Transgenic rice plants harboring an introduced potato proteinase inhibitor II gene are insect resistant

Nat Biotechnol. 1996 Apr;14(4):494-8. doi: 10.1038/nbt0496-494.

Abstract

We introduced the potato proteinase inhibitor II (PINII) gene (pin2) into several Japonica rice varieties, and regenerated a large number of transgenic rice plants. Wound-inducible expression of the pin2 gene driven by its own promoter, together with the first intron of the rice actin 1 gene (act1), resulted in high-level accumulation of the PINII protein in the transgenic plants. The introduced pin2 gene was stably inherited in the second, third, and fourth generations, as shown by molecular analyses. Based on data from the molecular analyses, several homozygous transgenic lines were obtained. Bioassay for insect resistance with the fifth-generation transgenic rice plants showed that transgenic rice plants had increased resistance to a major rice insect pest, pink stem borer (Sesamia inferens). Thus, introduction of an insecticidal proteinase inhibitor gene into cereal plants can be used as a general strategy for control of insect pests.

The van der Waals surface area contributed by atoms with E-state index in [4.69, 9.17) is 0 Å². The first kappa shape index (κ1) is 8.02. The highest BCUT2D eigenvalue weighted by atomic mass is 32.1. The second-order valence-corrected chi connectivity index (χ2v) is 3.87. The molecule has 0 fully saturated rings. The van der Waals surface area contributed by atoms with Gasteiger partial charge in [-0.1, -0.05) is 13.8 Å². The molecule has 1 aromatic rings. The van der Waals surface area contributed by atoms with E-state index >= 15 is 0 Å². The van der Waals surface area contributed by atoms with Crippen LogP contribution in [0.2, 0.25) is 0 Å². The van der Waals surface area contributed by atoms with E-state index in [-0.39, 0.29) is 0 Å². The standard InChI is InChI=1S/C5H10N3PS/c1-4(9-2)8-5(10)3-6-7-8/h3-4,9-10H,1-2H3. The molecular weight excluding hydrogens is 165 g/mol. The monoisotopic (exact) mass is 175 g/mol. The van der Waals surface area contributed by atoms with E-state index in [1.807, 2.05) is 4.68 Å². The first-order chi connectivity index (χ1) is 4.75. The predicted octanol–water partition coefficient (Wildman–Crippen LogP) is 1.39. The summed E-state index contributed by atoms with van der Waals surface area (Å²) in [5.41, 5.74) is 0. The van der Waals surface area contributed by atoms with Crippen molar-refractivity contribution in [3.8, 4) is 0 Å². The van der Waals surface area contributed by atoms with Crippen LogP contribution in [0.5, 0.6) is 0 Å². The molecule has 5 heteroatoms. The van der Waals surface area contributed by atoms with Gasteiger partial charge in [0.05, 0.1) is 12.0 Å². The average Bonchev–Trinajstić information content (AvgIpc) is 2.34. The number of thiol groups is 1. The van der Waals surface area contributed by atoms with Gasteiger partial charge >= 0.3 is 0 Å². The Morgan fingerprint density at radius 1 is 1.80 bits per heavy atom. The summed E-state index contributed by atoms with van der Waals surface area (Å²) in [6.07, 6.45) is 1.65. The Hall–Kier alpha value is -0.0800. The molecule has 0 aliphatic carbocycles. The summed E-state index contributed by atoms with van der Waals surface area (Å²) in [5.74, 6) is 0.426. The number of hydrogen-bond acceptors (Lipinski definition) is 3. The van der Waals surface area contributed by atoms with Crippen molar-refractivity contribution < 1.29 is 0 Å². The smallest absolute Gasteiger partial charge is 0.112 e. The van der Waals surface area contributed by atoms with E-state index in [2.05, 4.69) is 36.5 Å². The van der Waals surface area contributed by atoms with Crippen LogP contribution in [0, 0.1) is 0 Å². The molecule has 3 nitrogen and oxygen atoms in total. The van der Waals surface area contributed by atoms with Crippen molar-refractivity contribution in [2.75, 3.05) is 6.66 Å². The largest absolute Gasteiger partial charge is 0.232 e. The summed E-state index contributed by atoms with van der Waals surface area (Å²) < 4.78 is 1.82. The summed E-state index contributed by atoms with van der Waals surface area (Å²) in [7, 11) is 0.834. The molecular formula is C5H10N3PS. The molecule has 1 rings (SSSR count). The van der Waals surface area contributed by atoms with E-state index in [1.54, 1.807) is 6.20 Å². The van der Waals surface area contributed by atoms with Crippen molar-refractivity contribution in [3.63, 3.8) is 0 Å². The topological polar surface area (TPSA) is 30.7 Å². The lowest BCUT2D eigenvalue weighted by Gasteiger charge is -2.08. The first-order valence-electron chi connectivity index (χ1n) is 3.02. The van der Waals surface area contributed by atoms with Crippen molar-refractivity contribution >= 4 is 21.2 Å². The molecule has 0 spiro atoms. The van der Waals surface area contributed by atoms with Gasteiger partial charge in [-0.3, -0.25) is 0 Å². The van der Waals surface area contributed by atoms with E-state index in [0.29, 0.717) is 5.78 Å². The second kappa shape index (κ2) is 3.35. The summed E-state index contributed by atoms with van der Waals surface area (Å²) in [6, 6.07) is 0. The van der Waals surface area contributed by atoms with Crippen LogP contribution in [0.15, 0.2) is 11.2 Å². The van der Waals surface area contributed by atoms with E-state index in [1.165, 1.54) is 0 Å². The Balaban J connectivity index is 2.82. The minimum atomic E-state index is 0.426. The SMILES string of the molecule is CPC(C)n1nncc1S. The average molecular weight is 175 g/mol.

Publication types

  • Comparative Study
  • Research Support, Non-U.S. Gov't

MeSH terms

  • Animals
  • Biotechnology
  • Gene Expression
  • Genes, Plant
  • Insecta
  • Oryza / genetics*
  • Pest Control, Biological*
  • Plant Proteins / genetics*
  • Plants, Genetically Modified
  • Protease Inhibitors / metabolism*
  • Solanum tuberosum / genetics*
  • Transformation, Genetic

Substances

  • Plant Proteins
  • Protease Inhibitors
  • proteinase inhibitor II protein, plant